Archive for fatty acids
(NaturalNews)fatty acids are “incredibly potent” anti-inflammatories, which may explain why they have been linked with lowered rates of diabetes and heart disease, according to a study conducted by researchers from the University of California-San Diego and published in the journalCell.
In an experiment conducted on mice, the researchers examined how omega-3s interact with specialized white blood cells known as macrophages, which digest harmful molecules and cellular debris. As part of their operation, macrophages naturally secrete chemicals that produce an inflammatory response.
The researchers found that macrophages contain anomega-3receptor, GPR120, that causes them to stop producing these inflammatory chemicals.
In a second experiment, the researchers genetically modified a group mice to lack a GPR120 receptor, then fed a high-fatdietto both modified and normal mice. All the mice became obese and developed diabetes. When their diets were then supplemented withomega-3s, only the non-modified mice exhibited improvement in their symptoms. In these mice,supplementation was as effective at restoring insulin sensitivity as the drug Avandia.
“It’s just an incredibly potent effect,” researcher Jerrold Olefsky said. “Theomega-3 fatty acidsswitch on the receptor, killing the inflammatory response.
“This is nature at work. The receptor evolved to respond to anaturalproduct — omega-3fatty acids– so that the inflammatory process can be controlled. Our work shows how fish oils safely do this, and suggests a possible way to treating the serious problems ofinflammationin obesity and in conditions like diabetes, cancer and cardiovasculardiseasethrough simple dietary supplementation.”
fatty acids naturally occur in fishoiland in some vegetable foods such as canola oil, flax seeds, chia, kiwifruit, and purslane. Many researchers now believe that the average Western diet contains a lower content of these oils than is necessary for optimal health.
To learn more about how to fight disease with a healthy diet, read the free NaturalNews.com report “Nutrition Can Save America!” at
Sources for this story include:http://www.google.com/hostednews/uk…http://news.sciencemag.org/sciencen….
Studies detail possible benefits offatty acids for dogs with arthritis
(Animal Radio® Newsroom- March 05, 2010) - A series of studies published in the Journal of the American Veterinary Medical Association (JAVMA) offers new insights into the possible benefits derived from feeding foods containing high fatty acid concentrations to dogs with osteoarthritis.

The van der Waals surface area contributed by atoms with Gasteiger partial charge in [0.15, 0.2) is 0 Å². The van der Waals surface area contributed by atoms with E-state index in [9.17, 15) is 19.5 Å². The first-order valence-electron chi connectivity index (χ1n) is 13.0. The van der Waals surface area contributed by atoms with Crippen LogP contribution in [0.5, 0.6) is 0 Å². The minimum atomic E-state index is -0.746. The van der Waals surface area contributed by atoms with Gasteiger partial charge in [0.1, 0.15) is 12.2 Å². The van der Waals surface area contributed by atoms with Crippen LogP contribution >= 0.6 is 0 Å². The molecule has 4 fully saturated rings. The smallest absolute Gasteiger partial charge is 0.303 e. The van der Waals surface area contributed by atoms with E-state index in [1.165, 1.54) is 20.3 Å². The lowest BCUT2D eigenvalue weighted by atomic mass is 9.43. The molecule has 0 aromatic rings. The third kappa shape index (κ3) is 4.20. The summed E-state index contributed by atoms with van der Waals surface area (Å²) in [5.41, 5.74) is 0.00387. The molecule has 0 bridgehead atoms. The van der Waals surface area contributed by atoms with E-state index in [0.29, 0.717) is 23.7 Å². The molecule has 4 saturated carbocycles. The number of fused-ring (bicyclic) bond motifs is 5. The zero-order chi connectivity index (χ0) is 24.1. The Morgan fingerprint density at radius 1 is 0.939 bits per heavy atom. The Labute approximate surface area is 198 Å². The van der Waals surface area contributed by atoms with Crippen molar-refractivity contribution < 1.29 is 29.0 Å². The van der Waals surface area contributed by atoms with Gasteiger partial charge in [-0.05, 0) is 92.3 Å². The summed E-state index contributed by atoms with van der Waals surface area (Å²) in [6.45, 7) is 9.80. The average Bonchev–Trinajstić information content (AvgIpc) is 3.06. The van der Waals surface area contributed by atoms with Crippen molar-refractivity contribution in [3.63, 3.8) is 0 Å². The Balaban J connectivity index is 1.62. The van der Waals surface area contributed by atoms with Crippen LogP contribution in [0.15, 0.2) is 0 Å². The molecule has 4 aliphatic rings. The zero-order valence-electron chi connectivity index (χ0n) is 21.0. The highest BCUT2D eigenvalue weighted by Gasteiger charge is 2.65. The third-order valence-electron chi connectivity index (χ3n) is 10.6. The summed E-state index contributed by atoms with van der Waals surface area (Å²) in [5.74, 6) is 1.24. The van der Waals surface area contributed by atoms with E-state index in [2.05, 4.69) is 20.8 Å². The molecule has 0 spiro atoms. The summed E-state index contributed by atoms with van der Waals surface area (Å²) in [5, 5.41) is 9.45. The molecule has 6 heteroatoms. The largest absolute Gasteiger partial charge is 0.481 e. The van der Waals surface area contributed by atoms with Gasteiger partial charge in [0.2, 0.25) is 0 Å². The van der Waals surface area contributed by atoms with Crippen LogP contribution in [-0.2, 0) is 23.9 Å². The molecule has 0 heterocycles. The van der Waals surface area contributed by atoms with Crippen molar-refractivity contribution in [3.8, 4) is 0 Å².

The results of the three studies, according to contributing author Dr. Kevin Hahn, director of research and chief medical officer at Hill’s Pet Nutrition Inc., show that the dogs that were fed the foods experienced less pain associated with the disease and greater mobility.
“Many of us write off mobility problems in dogs as a part of the aging process,” Hahn said. “These studies demonstrate that feeding a food containingfatty acids to a dog with osteoarthritis significantly improves mobility and quality of life. All three studies showed significant mobility improvement as assessed by either pet owners, veterinarians, or both.”
The studies, published in the January 1, 2010, and March 1, 2010, issues of JAVMA, included 274 dogs with osteoarthritis that took part in clinical studies at dozens of privately owned veterinary clinics and two university veterinary clinics. The researchers focused on three areas: the effects of nonsteroidal anti-inflammatory drug (NSAID) dosage in dogs with osteoarthritis.fatty acids on clinical signs of osteoarthritis in dogs; the effects of fatty acids on weight bearing in dogs with the disease; and the effects of fatty acids on
In the first study, dogs with chronic pain associated with osteoarthritis showed improvements in their ability to play and rise from rest at six weeks after being switched to a diet containing high concentrations of fish oilfatty acids. The second study showed that limb strength in dogs improved with dietary intervention, Hahn said.
In the third study, veterinarians were able to reduce the dosage of carprofen, a common NSAID used for pain relief in dogs with osteoarthritis, while still providing pain relief to dogs that were fed food supplemented with fatty acids.
These studies show thatfatty acids provide pain relief and improve mobility in dogs with osteoarthritis. They also indicate that proper use of a food containing a sufficient amount of fatty acids may result in a lower dosage of medication required to manage joint pain and improve mobility in a dog with osteoarthritis. This finding is especially important because it allows veterinarians to better understand that complications that may arise from pain relief medications could be reduced when the medications are used in combination with proper nutrition.
“First and foremost, dog owners should always rely on their veterinarian when making decisions regarding their pet’s health,” Hahn said. “But it’s also very important for dog owners to know that osteoarthritis can be a silent and unrecognized problem that affects both the pet’s and the owner’s quality of life. With proper nutritional intervention, we can enrich and lengthen that special relationship between people and their pets.”